One person asked if I didn't feel guilty disagreeing with him after he told me. My answer, "No, he doesn't feel guilty disagreeing with me even though I've cooked dinner or have done the laundry." The blind partners in the group have often admitted that they have never quite thought of it that way. That little story has been the springboard for many discussions on the subject of putting feelings of guilt into perspective. One partner's blindness can't realistically be kept out of the relationship, but the couple has to decide just where it is to be kept, and the experience of others is invaluable.

Vision Loss Resources, an organization providing services to people living in the Minneapolis-St. Paul area, has long known the value of support groups. Vision Loss Resources runs around 45 groups per month, covering a multitude of needs and interests. The organization was founded in 1914 with the main focus on finding jobs and providing rehabilitation services to blind people. Although the organization has evolved as needs and technology have changed, the goal to "provide programs to enhance independent living, increase leisure opportunities and educate the community about vision loss" remains the same.

Vision Loss Resources provides programs for people ranging in age from young adult to senior. Programs include in-home assessment, in-home vision evaluation, peer counseling, support and growth groups, life skills classes, community education and outreach. Hearing evaluations are also offered as well as information on diseases of the eye. Volunteers help with personal needs such as transportation and shopping. All of these services are provided free to anyone regardless of race, gender or creed who lives in the area served by Vision Loss Resources. Care is taken to provide services for specific needs as determined by the in-home assessment which is given to each applicant so that his or her needs may best be met.

The support and growth groups are especially popular. After the in-home assessment, a counselor invites the participant to the group meeting which best meets individual needs and interests. Whenever necessary, the counselor helps with transportation or other concerns.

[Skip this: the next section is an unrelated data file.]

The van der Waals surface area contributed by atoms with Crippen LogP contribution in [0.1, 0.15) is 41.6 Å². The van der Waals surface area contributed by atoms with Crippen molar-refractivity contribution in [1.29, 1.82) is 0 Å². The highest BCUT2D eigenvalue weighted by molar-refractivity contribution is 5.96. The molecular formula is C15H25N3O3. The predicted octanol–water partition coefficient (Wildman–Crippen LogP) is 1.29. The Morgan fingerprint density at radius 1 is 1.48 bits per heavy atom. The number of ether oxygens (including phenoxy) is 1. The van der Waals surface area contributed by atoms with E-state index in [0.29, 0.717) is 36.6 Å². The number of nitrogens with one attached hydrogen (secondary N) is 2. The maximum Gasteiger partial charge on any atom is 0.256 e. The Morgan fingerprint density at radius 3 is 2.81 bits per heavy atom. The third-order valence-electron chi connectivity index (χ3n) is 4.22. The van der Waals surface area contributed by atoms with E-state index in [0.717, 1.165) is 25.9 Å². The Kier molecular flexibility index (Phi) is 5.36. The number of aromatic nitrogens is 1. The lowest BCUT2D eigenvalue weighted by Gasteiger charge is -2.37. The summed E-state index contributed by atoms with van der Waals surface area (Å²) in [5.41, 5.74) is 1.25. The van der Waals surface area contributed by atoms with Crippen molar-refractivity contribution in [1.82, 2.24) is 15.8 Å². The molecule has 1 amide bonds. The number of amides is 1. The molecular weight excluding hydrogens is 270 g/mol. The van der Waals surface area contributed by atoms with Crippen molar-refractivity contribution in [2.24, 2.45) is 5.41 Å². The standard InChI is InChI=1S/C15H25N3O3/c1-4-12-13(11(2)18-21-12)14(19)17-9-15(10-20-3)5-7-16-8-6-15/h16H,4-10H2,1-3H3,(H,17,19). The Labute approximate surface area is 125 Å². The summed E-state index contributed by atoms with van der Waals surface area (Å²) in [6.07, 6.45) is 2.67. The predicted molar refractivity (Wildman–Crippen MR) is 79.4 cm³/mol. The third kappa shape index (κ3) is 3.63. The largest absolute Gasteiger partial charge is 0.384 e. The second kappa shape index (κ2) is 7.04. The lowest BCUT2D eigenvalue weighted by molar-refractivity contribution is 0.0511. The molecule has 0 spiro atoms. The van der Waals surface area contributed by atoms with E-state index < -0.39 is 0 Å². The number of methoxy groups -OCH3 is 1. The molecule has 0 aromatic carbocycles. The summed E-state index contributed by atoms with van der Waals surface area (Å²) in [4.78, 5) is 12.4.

Meetings are held on Saturdays to accommodate working people. Spouses meet separately and topics such as when and when not to offer help and special needs brought to the attention of the group are discussed. Panel discussions are presented by staff members. Workshops for friends and family are conducted twice per year, giving everyone an opportunity to get together and see the work that is being done. Family members and friends are also invited to all activities, thus giving what I would call a wonderful sense of unity between organization, participant and family members and friends. Emphasis is placed on simply having fun. In my experience, this is essential, and often neglected when dealing with the problems of blindness, or any other so-called disability. Vision Loss Resources recognizes the importance of this and provides ample opportunities for participants, family members and friends to socialize.

For more information about Vision Loss Resources, visit . Vision Loss Resources is certainly a model worth a look.

A database of other agencies and organizations that run support groups for blind and visually impaired people can be found at . Visit  and  for information about additional groups.

The following resource appeared in the January-February 2008 issue of DIALOGUE in the "Notes from Readers" section. I am including it here in case you missed it.

Blind Family is a list for the discussion of topics of concern to blind and sighted family members. Send a message to blind family .

Readers are encouraged to let us know about any other resources for blind and sighted partners. Perhaps you would be interested in starting a group in your area. It doesn't have to be elaborate, just people willing to reach out and share that problem, that frustration, that solution.